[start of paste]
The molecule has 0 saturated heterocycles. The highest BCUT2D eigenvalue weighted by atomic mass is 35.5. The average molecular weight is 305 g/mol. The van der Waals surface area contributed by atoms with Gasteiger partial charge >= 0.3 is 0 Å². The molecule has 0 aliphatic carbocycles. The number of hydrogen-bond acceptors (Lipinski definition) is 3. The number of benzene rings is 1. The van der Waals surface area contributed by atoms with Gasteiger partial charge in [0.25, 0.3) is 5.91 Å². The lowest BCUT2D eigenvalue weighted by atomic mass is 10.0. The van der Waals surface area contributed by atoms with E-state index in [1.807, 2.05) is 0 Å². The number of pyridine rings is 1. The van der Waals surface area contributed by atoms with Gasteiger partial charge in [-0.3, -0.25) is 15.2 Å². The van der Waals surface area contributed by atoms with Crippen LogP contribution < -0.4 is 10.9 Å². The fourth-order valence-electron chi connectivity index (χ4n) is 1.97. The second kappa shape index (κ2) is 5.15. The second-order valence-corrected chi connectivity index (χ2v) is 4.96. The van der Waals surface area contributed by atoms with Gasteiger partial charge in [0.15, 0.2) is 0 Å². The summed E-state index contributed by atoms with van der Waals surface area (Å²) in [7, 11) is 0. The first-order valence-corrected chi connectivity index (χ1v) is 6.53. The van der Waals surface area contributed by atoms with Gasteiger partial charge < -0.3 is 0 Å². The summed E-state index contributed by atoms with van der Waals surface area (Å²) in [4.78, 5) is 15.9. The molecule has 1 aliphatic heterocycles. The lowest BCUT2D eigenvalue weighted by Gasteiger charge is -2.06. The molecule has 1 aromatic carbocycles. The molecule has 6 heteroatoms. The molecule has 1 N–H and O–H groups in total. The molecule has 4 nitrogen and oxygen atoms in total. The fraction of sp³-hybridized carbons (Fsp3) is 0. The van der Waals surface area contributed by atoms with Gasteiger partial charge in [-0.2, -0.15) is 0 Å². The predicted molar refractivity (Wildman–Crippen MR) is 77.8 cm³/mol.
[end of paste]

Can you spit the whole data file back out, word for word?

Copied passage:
The molecule has 0 saturated heterocycles. The highest BCUT2D eigenvalue weighted by atomic mass is 35.5. The average molecular weight is 305 g/mol. The van der Waals surface area contributed by atoms with Gasteiger partial charge >= 0.3 is 0 Å². The molecule has 0 aliphatic carbocycles. The number of hydrogen-bond acceptors (Lipinski definition) is 3. The number of benzene rings is 1. The van der Waals surface area contributed by atoms with Gasteiger partial charge in [0.25, 0.3) is 5.91 Å². The lowest BCUT2D eigenvalue weighted by atomic mass is 10.0. The van der Waals surface area contributed by atoms with E-state index in [1.807, 2.05) is 0 Å². The number of pyridine rings is 1. The van der Waals surface area contributed by atoms with Gasteiger partial charge in [-0.3, -0.25) is 15.2 Å². The van der Waals surface area contributed by atoms with Crippen LogP contribution < -0.4 is 10.9 Å². The fourth-order valence-electron chi connectivity index (χ4n) is 1.97. The second kappa shape index (κ2) is 5.15. The second-order valence-corrected chi connectivity index (χ2v) is 4.96. The van der Waals surface area contributed by atoms with Gasteiger partial charge in [0.15, 0.2) is 0 Å². The summed E-state index contributed by atoms with van der Waals surface area (Å²) in [7, 11) is 0. The first-order valence-corrected chi connectivity index (χ1v) is 6.53. The van der Waals surface area contributed by atoms with Gasteiger partial charge < -0.3 is 0 Å². The summed E-state index contributed by atoms with van der Waals surface area (Å²) in [4.78, 5) is 15.9. The molecule has 1 aliphatic heterocycles. The lowest BCUT2D eigenvalue weighted by Gasteiger charge is -2.06. The molecule has 1 aromatic carbocycles. The molecule has 6 heteroatoms. The molecule has 1 N–H and O–H groups in total. The molecule has 4 nitrogen and oxygen atoms in total. The fraction of sp³-hybridized carbons (Fsp3) is 0. The van der Waals surface area contributed by atoms with Gasteiger partial charge in [-0.2, -0.15) is 0 Å². The predicted molar refractivity (Wildman–Crippen MR) is 77.8 cm³/mol.